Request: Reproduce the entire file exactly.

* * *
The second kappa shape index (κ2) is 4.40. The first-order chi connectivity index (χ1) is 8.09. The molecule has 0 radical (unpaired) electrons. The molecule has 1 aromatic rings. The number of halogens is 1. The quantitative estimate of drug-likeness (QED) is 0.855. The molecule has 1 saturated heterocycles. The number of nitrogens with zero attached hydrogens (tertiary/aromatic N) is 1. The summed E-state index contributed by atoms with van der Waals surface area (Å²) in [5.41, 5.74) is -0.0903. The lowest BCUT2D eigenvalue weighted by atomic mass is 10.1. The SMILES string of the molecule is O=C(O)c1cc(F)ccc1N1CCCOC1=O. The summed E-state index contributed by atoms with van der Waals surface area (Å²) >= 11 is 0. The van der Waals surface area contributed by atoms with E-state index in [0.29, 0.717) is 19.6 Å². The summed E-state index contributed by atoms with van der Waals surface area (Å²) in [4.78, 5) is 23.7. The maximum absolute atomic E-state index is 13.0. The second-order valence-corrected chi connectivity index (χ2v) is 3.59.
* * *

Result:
The second kappa shape index (κ2) is 4.40. The first-order chi connectivity index (χ1) is 8.09. The molecule has 0 radical (unpaired) electrons. The molecule has 1 aromatic rings. The number of halogens is 1. The quantitative estimate of drug-likeness (QED) is 0.855. The molecule has 1 saturated heterocycles. The number of nitrogens with zero attached hydrogens (tertiary/aromatic N) is 1. The summed E-state index contributed by atoms with van der Waals surface area (Å²) in [5.41, 5.74) is -0.0903. The lowest BCUT2D eigenvalue weighted by atomic mass is 10.1. The SMILES string of the molecule is O=C(O)c1cc(F)ccc1N1CCCOC1=O. The summed E-state index contributed by atoms with van der Waals surface area (Å²) >= 11 is 0. The van der Waals surface area contributed by atoms with E-state index in [0.29, 0.717) is 19.6 Å². The summed E-state index contributed by atoms with van der Waals surface area (Å²) in [4.78, 5) is 23.7. The maximum absolute atomic E-state index is 13.0. The second-order valence-corrected chi connectivity index (χ2v) is 3.59.